Boat Safety

Safety

Since it's a recreational activity, most boating is done in calm protected waters and during good weather. Even so, conditions can change rapidly, and a small vessel can get into life-threatening difficulties. It's important to keep an inventory of safety gear on board every boat, which is prescribed by the U.S. Coast Guard as well as state boating law administrators in the U.S. Depending on the size of the boat and how it is powered, required equipment may include:

  • personal flotation devices (PFDs or life jackets) for everyone on board
  • a throwable flotation device (in the U.S., a Type IV PFD)
  • navigation lights suitable for the type of boat operation
  • visual distress signals (VSDs) which are effective both day and night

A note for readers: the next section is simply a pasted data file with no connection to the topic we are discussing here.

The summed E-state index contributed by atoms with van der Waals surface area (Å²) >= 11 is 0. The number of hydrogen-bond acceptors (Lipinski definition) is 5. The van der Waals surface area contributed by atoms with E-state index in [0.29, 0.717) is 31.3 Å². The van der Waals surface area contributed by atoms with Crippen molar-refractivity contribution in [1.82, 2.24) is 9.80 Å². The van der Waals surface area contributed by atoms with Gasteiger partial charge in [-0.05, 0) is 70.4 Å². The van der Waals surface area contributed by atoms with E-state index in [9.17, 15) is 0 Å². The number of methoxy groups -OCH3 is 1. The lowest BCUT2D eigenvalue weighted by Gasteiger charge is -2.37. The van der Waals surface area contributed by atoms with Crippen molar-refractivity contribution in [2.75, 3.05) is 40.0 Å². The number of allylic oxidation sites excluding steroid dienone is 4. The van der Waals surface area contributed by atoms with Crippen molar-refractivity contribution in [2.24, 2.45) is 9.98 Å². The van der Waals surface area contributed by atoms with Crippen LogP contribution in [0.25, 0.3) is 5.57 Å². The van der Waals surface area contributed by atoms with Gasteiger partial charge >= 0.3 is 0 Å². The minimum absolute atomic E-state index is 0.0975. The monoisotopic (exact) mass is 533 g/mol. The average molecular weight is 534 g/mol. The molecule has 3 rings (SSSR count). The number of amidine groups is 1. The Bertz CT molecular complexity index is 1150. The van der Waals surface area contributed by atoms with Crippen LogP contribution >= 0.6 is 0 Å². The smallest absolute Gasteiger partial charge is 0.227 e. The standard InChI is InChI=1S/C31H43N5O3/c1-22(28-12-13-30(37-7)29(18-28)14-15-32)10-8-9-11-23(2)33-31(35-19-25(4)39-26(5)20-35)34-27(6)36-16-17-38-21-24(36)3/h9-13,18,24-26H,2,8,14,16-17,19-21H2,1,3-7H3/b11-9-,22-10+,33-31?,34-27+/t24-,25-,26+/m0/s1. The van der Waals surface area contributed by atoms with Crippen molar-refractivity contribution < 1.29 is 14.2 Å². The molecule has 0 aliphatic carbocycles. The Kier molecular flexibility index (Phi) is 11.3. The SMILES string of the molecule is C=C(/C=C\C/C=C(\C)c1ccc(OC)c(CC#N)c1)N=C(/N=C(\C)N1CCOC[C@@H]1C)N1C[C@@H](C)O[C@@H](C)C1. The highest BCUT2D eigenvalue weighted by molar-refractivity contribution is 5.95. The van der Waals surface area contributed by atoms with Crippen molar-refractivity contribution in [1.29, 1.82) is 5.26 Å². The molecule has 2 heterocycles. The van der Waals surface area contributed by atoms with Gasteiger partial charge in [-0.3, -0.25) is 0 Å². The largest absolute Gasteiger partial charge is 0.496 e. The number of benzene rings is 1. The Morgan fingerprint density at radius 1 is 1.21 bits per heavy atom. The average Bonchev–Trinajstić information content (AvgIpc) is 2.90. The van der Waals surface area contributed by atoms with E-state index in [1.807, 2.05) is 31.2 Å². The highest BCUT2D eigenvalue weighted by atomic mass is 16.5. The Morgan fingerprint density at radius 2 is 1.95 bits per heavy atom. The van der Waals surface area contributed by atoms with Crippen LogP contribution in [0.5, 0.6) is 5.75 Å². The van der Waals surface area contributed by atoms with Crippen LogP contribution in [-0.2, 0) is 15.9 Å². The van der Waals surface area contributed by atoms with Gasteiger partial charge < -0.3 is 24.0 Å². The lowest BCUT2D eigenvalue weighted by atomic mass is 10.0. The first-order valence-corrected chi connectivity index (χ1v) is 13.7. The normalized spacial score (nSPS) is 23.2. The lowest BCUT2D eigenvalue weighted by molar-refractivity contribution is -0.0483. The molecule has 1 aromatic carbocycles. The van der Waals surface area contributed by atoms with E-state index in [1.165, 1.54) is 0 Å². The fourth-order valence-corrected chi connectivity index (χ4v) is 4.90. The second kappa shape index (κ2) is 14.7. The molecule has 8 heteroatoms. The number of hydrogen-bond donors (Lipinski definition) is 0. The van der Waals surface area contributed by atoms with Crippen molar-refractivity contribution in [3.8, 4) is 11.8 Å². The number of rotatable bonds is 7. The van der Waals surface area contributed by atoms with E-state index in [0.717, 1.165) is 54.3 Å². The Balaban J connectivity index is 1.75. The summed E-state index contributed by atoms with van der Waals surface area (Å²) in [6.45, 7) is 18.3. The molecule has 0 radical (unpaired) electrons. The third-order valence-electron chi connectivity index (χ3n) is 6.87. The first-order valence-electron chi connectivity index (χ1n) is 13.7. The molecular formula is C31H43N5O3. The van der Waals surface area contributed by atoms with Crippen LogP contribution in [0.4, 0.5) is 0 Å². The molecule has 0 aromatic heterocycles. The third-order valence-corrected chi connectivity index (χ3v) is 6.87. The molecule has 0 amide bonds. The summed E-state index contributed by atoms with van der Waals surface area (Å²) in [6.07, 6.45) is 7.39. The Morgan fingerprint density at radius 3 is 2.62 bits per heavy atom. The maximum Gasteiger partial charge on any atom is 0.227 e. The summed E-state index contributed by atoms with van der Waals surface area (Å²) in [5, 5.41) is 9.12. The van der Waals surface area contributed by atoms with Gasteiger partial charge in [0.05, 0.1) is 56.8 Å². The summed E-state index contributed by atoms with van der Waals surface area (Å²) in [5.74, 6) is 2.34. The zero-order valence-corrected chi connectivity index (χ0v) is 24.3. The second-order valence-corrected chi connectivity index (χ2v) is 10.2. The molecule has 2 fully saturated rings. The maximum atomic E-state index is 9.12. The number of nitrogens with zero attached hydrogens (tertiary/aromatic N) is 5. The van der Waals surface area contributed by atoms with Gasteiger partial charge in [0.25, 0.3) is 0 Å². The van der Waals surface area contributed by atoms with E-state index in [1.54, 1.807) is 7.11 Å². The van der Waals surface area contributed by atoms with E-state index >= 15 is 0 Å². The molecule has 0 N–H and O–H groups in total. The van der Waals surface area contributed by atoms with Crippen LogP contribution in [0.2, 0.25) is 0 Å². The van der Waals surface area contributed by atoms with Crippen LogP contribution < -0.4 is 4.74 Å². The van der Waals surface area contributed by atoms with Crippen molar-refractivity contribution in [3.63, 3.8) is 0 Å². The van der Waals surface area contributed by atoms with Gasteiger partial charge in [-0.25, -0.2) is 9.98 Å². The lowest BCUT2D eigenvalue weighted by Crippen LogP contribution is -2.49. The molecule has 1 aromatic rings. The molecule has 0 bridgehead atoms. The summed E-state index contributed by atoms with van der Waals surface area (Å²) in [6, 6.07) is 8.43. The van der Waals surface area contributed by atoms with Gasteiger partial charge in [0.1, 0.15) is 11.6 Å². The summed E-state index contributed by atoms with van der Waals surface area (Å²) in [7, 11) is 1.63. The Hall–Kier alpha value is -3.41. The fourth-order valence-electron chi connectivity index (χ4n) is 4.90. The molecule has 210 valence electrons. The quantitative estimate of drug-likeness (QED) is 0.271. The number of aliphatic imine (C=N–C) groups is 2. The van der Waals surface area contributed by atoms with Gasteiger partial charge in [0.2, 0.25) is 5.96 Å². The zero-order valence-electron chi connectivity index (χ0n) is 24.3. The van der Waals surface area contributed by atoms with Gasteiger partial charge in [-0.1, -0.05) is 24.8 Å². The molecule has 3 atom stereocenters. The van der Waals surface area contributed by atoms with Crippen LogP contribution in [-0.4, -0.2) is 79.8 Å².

• sound-making devices including horns and bells
  • fire extinguisher(s)
  • a copy of the Inland Rules of the Road
boat-safety-tips.jpg

Other items might seem obvious but are not actually required by law. They include a flashlight, first aid kit, paddles, whistles, anchor and rope, engine spare parts, bilge pumps, a VHF radio or mobile phone, etc.

In addition to these safety items listed above, the Code of Federal Regulations lists some additional required items that may not fall into the common definition of "safety" items:

  • backfire arresters on gasoline-powered vessels
  • ventilation systems on gasoline-powered vessels
  • plaques which list the penalties associated with pollution due to oil discharge, or dumping trash overboard.
  • a marine sanitation system (MSD) which prevents water pollution from sewage

Related Pages

External Links & References

  1. Wikipedia Article
  2. Boat Safe
  3. Sea Town Fundation
  4. Novice Boating Advice
  5. USCG Boating Safety
  6. Trolling Battery Center Boating Safety Page
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